It is in this strange in-between time that I am supposed to be writing a story two pages long, I think to myself. It is a recurring thought for me. How strange that I should feel the need to dwell on it time and again! And who am I after all, other than a writer without any teeth, who has lost his dog Noodle to a street urchin who committed the dognapping last Friday, when Noodle ran away from home? I told the dentist about my teeth; she asked me how it happened; but before I could answer, she said, "Not unexpected. Happens. Stranger things happen." Then she raised her hand, as though about to communicate something truly exceptional, the phone rang, she jumped at the sound, seemingly come out of her skin, and bolted to the door, or so it seemed, for in reality she whipped around to the receptionist's desk before she reached it, and grabbed the phone, as her receptionist suddenly turned as white as restaurant linen, and fell over dead, as stiff as a board, the way a corpse typically turns later, and never the moment after signing out. What a very strange unbelievable sequence of events! And yet I believed! I had to!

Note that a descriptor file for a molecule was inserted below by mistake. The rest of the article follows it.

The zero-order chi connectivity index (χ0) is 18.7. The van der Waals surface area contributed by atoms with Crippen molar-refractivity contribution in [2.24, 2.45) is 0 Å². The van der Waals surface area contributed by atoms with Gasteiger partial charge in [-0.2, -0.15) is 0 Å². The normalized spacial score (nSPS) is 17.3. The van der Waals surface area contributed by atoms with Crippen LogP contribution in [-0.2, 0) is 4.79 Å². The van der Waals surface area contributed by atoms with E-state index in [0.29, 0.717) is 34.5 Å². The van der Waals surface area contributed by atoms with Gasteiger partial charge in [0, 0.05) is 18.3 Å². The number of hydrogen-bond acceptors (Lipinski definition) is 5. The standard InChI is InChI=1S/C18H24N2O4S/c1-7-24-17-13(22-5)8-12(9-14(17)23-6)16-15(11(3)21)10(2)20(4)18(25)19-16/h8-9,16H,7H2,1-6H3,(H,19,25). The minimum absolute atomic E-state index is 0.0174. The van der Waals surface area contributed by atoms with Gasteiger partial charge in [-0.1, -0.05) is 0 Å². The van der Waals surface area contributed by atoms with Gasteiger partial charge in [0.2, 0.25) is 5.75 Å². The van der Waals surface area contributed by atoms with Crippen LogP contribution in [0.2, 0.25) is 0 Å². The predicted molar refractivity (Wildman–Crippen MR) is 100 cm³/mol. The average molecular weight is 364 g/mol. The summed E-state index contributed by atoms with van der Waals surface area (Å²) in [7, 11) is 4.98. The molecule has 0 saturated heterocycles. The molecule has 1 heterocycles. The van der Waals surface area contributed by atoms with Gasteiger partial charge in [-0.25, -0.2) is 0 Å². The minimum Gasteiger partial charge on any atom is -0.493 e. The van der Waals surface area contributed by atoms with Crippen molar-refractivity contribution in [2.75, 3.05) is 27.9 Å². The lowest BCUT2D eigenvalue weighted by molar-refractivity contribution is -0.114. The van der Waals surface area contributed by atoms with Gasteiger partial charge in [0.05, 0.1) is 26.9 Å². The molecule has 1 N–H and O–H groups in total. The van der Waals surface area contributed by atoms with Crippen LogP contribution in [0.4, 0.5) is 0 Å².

Dr. Nora Blopchok was the dentist. She reappeared in my line of sight. She was holding the phone about a foot from her head; she was staring at her dead receptionist, whose name was Dora Croinbalpherger . What an unfortunate, scary thing for the doctor to witness! I rushed forward five steps, then stopped. What would I say? What would I do?
But doing nothing was out of the question. I sprinted another ten steps, then stopped again. No! I thought. Too strange, too troublesome; I'm better outside!
So I, Leopold, not even wondering where I'd lost my hat, did what I generally do in all the confusing situations in which I inevitably find myself: I ran. I stumbled through the door to the hallway, I beat it through the lobby, I burst through the street door, I shot down the sidewalk. I climbed a fence, I spotted a dog that looked somewhat like mine. I shed a tear for my dog; I missed her so! I went on running, having decided to make it 26.2 miles without further ado. I had been eating too much even on a diet of soft foods. My false teeth chattered, even in the oppressive heat. It was to be expected given what I had just witnessed. I couldn't recall the name of the city and state where I lived. It was August 3, 2023. I was running the marathon to calm myself.